Despite defeat to Qatar, joy prevails as Iraqis celebrate lifting of 3-decade FIFA ban

Despite defeat to Qatar, joy prevails as Iraqis celebrate lifting of 3-decade FIFA ban
A festive atmosphere prevailed at the Basra International Stadium on Wednesday, despite home side Iraq losing 3-2 to Qatar.
2 min read
22 March, 2018
Iraq [white] hosted victors Qatar [maroon] at the Basra International Stadium on Wednesday [AFP]

Iraq lost 3-2 to Qatar in a friendly international football match in Basra on Wednesday, as the home side's fans celebrated the lifting of FIFA's three-decade-long ban on their country holding international competitions.

Qatari striker Akram Afif netted a brace for the visitors, which was followed by another goal by Ismail Mohamed.

Despite the loss, the crowd of 65,000 cheered the Qatari team and gracefully accepted defeat with a standing ovation for the visitors as the game came to a close.

Football's international governing body lifted the ban last Friday, allowing Iraqi cities of Basra, Karbala and Erbil to host full international games and competitions for the first time since the 1990 invasion of Kuwait.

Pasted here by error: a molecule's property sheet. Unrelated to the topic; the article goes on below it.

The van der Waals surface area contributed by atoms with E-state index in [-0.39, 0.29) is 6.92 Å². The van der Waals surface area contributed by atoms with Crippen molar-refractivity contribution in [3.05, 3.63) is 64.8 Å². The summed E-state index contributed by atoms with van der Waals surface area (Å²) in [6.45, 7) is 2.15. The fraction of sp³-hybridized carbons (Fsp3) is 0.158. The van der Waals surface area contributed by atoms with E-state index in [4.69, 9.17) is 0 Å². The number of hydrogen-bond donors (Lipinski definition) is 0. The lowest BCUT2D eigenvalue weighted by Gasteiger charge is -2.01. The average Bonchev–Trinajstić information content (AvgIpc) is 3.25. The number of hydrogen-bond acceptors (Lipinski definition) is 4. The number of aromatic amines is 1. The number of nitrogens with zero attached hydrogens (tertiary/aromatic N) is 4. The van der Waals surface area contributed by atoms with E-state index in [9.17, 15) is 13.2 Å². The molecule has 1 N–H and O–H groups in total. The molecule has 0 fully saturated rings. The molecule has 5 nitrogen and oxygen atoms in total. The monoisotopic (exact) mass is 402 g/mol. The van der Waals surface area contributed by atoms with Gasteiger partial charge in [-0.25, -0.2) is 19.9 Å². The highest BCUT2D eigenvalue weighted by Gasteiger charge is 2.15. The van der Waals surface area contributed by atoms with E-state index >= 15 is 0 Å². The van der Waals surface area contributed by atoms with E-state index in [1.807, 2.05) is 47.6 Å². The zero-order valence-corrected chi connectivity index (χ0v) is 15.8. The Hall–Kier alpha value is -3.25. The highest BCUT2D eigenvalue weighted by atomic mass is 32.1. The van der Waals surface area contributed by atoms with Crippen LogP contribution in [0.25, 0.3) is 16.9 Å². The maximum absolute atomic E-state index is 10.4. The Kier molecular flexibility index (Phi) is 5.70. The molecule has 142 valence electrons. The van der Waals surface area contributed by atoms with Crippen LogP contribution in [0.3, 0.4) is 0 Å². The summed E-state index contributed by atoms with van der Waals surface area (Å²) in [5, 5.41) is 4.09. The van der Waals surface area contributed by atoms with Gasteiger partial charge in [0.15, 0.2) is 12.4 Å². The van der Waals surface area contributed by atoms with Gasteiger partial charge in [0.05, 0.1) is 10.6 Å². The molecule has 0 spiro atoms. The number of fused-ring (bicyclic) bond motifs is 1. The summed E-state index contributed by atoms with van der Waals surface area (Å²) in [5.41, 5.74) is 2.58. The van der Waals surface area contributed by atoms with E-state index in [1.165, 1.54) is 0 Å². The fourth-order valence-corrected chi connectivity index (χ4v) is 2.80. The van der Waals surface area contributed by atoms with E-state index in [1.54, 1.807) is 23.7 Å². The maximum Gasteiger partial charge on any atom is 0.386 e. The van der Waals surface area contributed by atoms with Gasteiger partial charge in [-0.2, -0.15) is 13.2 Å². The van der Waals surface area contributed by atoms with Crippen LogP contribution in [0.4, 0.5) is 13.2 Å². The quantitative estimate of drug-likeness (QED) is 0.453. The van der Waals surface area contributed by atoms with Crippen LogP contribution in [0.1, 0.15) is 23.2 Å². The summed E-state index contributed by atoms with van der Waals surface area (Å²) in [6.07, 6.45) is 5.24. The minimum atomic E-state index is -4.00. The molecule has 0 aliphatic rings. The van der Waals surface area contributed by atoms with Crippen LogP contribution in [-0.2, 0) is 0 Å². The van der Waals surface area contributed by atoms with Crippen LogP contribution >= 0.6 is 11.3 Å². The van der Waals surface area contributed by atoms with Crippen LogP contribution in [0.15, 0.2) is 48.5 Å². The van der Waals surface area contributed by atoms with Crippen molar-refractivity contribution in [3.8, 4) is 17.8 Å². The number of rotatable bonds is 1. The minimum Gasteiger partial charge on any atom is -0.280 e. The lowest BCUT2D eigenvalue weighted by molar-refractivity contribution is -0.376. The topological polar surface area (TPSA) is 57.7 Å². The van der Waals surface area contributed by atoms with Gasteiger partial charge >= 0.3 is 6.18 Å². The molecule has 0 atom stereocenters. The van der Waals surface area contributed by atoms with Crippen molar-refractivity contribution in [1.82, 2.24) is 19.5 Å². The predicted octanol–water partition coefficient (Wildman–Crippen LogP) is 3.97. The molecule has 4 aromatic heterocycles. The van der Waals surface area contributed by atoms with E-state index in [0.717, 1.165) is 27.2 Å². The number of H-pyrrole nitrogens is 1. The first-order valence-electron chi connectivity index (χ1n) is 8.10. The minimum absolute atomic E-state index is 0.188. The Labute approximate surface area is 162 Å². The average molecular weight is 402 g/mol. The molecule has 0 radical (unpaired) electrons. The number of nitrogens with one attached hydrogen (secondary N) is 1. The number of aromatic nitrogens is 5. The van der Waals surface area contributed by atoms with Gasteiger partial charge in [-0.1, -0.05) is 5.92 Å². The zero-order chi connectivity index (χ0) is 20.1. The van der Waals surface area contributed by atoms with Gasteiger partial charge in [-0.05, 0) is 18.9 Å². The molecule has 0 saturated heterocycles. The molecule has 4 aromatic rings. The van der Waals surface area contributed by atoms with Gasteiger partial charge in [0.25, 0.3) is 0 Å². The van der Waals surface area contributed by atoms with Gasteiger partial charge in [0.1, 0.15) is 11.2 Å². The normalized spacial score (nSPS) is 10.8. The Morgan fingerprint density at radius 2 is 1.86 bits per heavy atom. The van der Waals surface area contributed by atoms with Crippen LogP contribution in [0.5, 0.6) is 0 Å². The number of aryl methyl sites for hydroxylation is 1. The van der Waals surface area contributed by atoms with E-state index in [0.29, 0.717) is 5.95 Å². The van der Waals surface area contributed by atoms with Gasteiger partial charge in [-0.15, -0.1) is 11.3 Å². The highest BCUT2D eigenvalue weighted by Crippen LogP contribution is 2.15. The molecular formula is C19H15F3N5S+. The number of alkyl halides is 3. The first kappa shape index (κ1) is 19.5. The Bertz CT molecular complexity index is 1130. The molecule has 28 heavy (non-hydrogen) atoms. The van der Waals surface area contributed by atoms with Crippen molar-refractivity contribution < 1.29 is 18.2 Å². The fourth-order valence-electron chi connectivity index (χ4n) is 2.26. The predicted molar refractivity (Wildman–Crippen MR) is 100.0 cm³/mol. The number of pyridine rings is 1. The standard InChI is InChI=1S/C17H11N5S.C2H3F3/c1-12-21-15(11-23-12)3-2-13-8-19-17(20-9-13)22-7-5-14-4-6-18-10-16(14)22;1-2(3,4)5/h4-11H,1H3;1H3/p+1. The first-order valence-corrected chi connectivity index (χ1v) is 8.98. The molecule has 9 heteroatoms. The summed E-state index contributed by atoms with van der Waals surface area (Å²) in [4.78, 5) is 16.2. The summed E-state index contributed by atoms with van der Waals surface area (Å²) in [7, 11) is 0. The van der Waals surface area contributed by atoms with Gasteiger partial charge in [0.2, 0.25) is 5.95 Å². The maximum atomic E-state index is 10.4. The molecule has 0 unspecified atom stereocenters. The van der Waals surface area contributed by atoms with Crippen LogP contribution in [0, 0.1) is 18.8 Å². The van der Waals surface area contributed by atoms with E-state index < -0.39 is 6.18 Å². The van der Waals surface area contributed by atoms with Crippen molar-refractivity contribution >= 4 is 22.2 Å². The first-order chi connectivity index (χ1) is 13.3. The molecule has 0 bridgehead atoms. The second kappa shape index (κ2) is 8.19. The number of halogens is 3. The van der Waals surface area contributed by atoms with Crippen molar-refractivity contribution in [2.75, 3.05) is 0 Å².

Even while the ban was in place, Iraq was still allowed, since 2017, to host friendly matches and tournaments - such as three- nation face-off between Iraq, Qatar and Syria slated to begin Wednesday evening.

Basra, Karbala and Irbil are considered the safest in Iraq. FIFA did not permit games to be held in the Iraqi capital, Baghdad, which still sees frequent militant attacks.

Iraq's minister of youth and sports, Abdul-Hussein Abtan, congratulated the Iraqi people on Monday, following FIFA's move, and said it would change how Iraq is viewed in the region and beyond.

Iraqi fans posted celebratory videos to the minister's Facebook page, praising FIFA's decision.

Iraqi Prime Minister Haider al-Abadi said the lifting of the ban "was the result of stability, security and successes achieved by Iraq in all fields," according to a statement from his office on Friday.

FIFA's 1990 ban was temporarily lifted in 2011, but after a match between Iraq and Jordan was disrupted by a power outage, it was re-imposed.

FIFA's decision also follows Iraq's declaration of victory over the Islamic State group.

After more than three years of war against IS, Iraq - closely backed by a US-led coalition and with support from Iran - retook nearly all the territory the extremists once held in the country and declared victory over the group late last year.

Iraq hosted a successful friendly against Saudi Arabia in February which Iraq won four to one. Following the game, Saudi Arabia offered to build a football stadium in Baghdad with the capacity to seat more than 100,000 people.